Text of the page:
Maison Martin Margiela + Baptiste Debombourg

Yesterday, Maison Martin Margiela held an intimate cocktail event to celebrate the launch of “Crystalactite”— a new jewelry collection designed in collaboration with Atelier Swarovski—at the MMM Boutique in Miami’s Design District. The event—appropriately timed to fall during Art Basel and, thus, a prime time for any fashion brand to highlight an artist collaboration—also marked the debut of an exclusive installation by French artist Baptiste Debombourg entitled “Stalker”, created specifically to celebrate the new collection.

First, let’s talk about the jewels. The designer, who is known for his use of unconventional materials and commitment to form over function, lent his signature avante-garde style to the limited-edition collection. They were created using an innovative fusion technique that blends crystal and matte white resin so that the crystals appear to emerge spontaneously from their natural, stony origin. The result is a 4 piece collection that successfully combine Margiela’s more industrial aesthetic with the purity of Swarovski crystals.

Using the jewelry as inspiration, Debombourg, who is known for his sculpture installations and study of everyday raw materials, designed his site-specific installation using shattered, laminated glass. He arranged the glass in cascading layers over furniture so that the resulting structure resembles stalactites, perfectly pairing with the aesthetic of the jewelry collection. The artist was an obvious choice for the designer, as the two also collaborated back in the Fall when Debombourg transformed MMM’s rue de Grenelle, Paris boutique by recreating his famous “Turbo” installation specifically customized for the store. Turbo was originally erected in 2009 for Parcours Saint-Germain in partnership with FIAC and was inspired by the turbo wave of the 1980s, challenging the notion of masculine power. Within the store context, it was as if the wall of the store was exploding into the interior.

If you are down in Miami, be sure to stop by the Design District boutique to snatch up the limited-edition jewels and check out Debombourg’s installation.

An image of "Stalker" in the Maison Martin Margiela Miami Boutique

An image of “Stalker” in the MMM Miami Boutique. Image via MMM’s Facebook page.

Stalker cascades over tables and clothing racks onto the floor.

Stalker cascades over tables and clothing racks onto the floor. Image via MMM’s facebook page.

A piece from the MMM + Swarovski collection

A piece from the MMM + Swarovski collection. Image via MMM’s facebook page.

An image of "Turbo," installed in the MMM Paris store this past fall

An image of “Turbo,” installed in MMM’s Grenelle Paris store this past fall

Will Cotton + Ladurée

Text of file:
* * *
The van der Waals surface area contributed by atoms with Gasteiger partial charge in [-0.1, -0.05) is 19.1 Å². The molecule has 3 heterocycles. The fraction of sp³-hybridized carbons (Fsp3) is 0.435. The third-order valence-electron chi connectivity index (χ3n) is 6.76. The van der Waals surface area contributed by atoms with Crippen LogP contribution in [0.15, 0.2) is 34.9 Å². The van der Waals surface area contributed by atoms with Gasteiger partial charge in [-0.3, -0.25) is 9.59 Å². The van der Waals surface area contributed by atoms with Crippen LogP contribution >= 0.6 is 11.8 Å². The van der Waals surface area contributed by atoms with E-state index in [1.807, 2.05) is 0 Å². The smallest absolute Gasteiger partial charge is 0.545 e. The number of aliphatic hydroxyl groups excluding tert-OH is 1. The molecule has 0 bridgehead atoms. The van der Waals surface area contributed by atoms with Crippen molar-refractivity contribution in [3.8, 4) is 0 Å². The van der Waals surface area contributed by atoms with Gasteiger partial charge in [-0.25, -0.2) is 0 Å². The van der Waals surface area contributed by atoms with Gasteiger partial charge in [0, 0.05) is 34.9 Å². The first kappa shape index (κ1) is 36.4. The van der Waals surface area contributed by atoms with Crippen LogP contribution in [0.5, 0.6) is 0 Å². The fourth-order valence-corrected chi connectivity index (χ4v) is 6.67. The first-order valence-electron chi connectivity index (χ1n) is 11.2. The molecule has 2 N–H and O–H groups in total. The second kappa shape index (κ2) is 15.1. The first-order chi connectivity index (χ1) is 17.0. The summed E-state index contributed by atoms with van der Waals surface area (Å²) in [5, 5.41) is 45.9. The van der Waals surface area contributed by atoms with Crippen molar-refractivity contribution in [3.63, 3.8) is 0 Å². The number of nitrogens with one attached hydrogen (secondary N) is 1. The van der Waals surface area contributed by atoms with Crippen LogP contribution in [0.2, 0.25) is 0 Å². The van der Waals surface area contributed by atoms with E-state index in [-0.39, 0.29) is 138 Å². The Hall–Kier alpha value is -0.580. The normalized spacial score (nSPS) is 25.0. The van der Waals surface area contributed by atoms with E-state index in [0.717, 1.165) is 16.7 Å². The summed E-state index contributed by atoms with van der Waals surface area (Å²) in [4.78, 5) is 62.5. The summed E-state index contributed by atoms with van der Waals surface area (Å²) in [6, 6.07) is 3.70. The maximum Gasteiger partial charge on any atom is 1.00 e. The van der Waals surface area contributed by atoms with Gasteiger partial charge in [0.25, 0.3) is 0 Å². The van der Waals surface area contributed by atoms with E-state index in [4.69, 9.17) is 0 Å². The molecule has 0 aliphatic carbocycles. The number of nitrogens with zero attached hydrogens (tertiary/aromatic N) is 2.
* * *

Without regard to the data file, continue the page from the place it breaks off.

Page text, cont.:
Maison Ladurée engaged in its first artistic collaboration with Will Cotton. An obvious choice, the desert-loving artist designed a limited-edition box to house an equally limited-edition macaroon flavor: ginger-infused whipped cream. The artist collaborated on the flavor with Philippe Andrieu, Ladurée’s pastry chef, whom he had met originally in 2005 when he visited Andrieu in Paris to learn about macaroon baking to get inspiration for a painting he was working on. The two bonded over the fact that they had never encountered a ginger macaroon that tasted like real ginger, and thus, they challenged themselves to become the first. The box features the artist’s go-to muse, singer Hannah Cohen, wearing a whipped-cream dress.

The boxes debuted at Art Basel Miami Beach earlier this week, where they can be purchased at the confectioner’s new boutique. Or, if you are dying to get your hands on this mouth-watering flavor, pick one up at Parisian boutique collete’s pop-up Art Drive-Thru, a collaboration with Miami boutique Alchemist. Inspired by a retro mid-century drive-thru, customers have to indeed drive up to the window to purchase special, limited-edition merchandise, including pieces from Zaha Hadid’s jewelry line, works by Snarkitecture, and winter accessories by Thom Browne. Open only from December 2-8, be sure to stop by if you are in town.

featuring his go-to muse—singer Hannah Cohen, wearing a whipped-cream dress

The collaborative box features Cotton’s muse—singer Hannah Cohen, wearing a whipped-cream dress.

Jason Wu + Nate Lowman

ACRIA—an organization founded in 1991 with a mission to pioneer the newest HIV health education and therapies, and get that information and those drugs into the hands of the people who need them the most—has benefited from the enduring support of the fashion and art community since its inception. Many artists donate works to the nonprofit to sell, into order to raise funds to help achieve their mission. It comes as no surprise, then, that two leaders in the art and fashion community have teamed up to create a limited edition t-shirt sold exclusively on ACRIA’s website to benefit the Young Friends of ACRIA (YFA). Wu sits on the Leadership Committee of the YFA, an organization for professionals under 50 interested in advancing ACRIA’s mission. The shirt comes in multiple sizes ranging from Extra Small to Large. Snatch up this awesome collaborative tee and support a great cause at the same time!

Limited edition tee designed by Jason Wu and Nate Lowman

The limited edition tee designed by Jason Wu and Nate Lowman

Alexander McQueen + Damien Hirst

Ladies and Gents, it has been too long. I have spent the past three weeks working crazy hours at work and then taking a much-needed vacation hiking through the Dolomites in Italy. Talk about a breathtaking part of the world. But now it’s back to reality, with Fashion Week already in full force here in New York, and galleries preparing for their fall show openings. And me, I’m back to blogging, starting with a major art + fashion collaboration for the Fall season.